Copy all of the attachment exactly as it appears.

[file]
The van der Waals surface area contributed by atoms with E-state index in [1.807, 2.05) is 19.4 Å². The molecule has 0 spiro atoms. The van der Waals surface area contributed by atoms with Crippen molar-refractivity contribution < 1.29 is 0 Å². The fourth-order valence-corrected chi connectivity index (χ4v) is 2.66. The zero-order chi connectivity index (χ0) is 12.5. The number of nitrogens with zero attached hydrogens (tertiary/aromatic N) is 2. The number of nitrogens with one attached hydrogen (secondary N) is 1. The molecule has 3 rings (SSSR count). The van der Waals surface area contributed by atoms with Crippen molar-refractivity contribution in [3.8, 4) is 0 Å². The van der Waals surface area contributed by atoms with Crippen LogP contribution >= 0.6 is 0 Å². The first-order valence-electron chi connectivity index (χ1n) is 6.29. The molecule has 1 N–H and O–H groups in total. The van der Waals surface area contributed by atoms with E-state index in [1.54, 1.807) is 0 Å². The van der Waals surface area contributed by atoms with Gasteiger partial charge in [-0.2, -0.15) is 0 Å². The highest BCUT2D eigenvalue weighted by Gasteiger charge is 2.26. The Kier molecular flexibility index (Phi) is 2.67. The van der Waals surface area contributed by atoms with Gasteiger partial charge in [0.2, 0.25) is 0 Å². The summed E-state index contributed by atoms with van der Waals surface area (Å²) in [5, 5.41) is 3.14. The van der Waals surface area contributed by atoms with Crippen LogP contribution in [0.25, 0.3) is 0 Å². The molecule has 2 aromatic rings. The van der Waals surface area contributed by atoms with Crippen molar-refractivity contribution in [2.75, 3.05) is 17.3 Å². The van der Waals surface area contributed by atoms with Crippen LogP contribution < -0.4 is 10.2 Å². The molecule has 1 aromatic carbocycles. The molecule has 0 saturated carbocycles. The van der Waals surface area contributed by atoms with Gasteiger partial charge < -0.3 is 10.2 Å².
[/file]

The van der Waals surface area contributed by atoms with E-state index in [1.807, 2.05) is 19.4 Å². The molecule has 0 spiro atoms. The van der Waals surface area contributed by atoms with Crippen molar-refractivity contribution < 1.29 is 0 Å². The fourth-order valence-corrected chi connectivity index (χ4v) is 2.66. The zero-order chi connectivity index (χ0) is 12.5. The number of nitrogens with zero attached hydrogens (tertiary/aromatic N) is 2. The number of nitrogens with one attached hydrogen (secondary N) is 1. The molecule has 3 rings (SSSR count). The van der Waals surface area contributed by atoms with Crippen molar-refractivity contribution in [3.8, 4) is 0 Å². The van der Waals surface area contributed by atoms with Crippen LogP contribution >= 0.6 is 0 Å². The first-order valence-electron chi connectivity index (χ1n) is 6.29. The molecule has 1 N–H and O–H groups in total. The van der Waals surface area contributed by atoms with E-state index in [1.54, 1.807) is 0 Å². The van der Waals surface area contributed by atoms with Gasteiger partial charge in [-0.2, -0.15) is 0 Å². The highest BCUT2D eigenvalue weighted by Gasteiger charge is 2.26. The Kier molecular flexibility index (Phi) is 2.67. The van der Waals surface area contributed by atoms with Gasteiger partial charge in [0.2, 0.25) is 0 Å². The summed E-state index contributed by atoms with van der Waals surface area (Å²) in [5, 5.41) is 3.14. The van der Waals surface area contributed by atoms with Crippen LogP contribution in [0.25, 0.3) is 0 Å². The molecule has 2 aromatic rings. The van der Waals surface area contributed by atoms with Crippen molar-refractivity contribution in [2.75, 3.05) is 17.3 Å². The van der Waals surface area contributed by atoms with Crippen LogP contribution < -0.4 is 10.2 Å². The molecule has 1 aromatic carbocycles. The molecule has 0 saturated carbocycles. The van der Waals surface area contributed by atoms with Gasteiger partial charge < -0.3 is 10.2 Å².